McKay, Janice A.; The College at Brockport (2002-04-01)
      In this thesis, modeled after the Composition Studies Published Course Design Example, the author redefines creative writing in order to design a curriculum that will help students become more interested in and more engaged with their writing, and will, in turn, get students to resist writing less, to write more, and eventually, to write better. Like the Course Design Example, this curriculum includes a statement of locale that specifically ties the course to the State University of New York College at Brockport; a critical statement that provides a theoretical foundation for the course; a syllabus that provides detailed information on reading and writing assignments and class activities and explains how the theory informs the pedagogy announced in the syllabus; and a critical reflection section that assesses how the curriculum worked in the classroom: what worked and did not work when the author combined theory and practice. What distinguishes this thesis from the Composition Studies Course Design and from other theses is the amount of attention paid to praxis. In addition to an expanded syllabus, this curriculum also includes two appendices containing examples of lesson plans, activities, and assignments, as well as examples of students' writing and the author's own writing.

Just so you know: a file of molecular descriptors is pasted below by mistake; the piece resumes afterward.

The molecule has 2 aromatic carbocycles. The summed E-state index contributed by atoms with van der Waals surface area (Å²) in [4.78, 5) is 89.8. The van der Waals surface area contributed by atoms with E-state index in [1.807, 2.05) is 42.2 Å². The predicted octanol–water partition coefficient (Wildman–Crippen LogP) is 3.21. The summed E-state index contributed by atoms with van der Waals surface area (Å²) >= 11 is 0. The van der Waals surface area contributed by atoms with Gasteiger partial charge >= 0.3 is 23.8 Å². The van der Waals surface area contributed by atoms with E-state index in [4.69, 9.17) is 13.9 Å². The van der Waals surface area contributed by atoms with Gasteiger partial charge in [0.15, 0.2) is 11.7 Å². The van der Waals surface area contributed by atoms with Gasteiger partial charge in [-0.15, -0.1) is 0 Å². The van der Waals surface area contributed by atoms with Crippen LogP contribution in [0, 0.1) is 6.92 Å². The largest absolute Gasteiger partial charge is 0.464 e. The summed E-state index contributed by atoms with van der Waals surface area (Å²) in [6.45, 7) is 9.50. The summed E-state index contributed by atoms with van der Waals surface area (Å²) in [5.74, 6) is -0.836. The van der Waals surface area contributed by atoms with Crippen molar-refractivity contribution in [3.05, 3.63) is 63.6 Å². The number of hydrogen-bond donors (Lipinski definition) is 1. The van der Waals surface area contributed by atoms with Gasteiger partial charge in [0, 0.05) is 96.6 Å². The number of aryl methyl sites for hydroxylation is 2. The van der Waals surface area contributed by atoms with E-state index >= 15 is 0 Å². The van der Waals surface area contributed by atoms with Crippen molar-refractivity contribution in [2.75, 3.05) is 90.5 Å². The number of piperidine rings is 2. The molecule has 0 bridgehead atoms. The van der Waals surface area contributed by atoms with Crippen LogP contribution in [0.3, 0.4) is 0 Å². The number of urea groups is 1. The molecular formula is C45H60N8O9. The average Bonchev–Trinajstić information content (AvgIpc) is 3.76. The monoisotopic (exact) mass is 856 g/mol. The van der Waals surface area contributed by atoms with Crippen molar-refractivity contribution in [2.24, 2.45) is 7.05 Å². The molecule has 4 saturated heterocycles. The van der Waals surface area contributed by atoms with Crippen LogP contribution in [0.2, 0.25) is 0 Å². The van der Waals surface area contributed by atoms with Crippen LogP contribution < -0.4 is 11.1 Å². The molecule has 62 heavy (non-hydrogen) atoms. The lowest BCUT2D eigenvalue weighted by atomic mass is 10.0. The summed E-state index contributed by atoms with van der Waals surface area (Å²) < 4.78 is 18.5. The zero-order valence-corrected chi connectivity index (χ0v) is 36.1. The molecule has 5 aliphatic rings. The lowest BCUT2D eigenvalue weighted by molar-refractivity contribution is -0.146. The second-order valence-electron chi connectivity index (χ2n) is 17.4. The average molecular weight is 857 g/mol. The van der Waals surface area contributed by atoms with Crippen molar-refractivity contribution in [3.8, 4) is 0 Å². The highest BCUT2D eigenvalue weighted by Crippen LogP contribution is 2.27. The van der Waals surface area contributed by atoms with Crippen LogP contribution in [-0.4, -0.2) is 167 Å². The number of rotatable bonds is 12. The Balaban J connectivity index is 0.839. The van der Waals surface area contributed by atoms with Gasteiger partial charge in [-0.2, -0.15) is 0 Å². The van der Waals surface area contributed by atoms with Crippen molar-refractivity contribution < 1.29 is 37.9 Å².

• The Modern Vampire as Romantic Hero: Acceptance, Love and Self-Control

      Fenicchia, Lindsey M.; The College at Brockport (2012-06-15)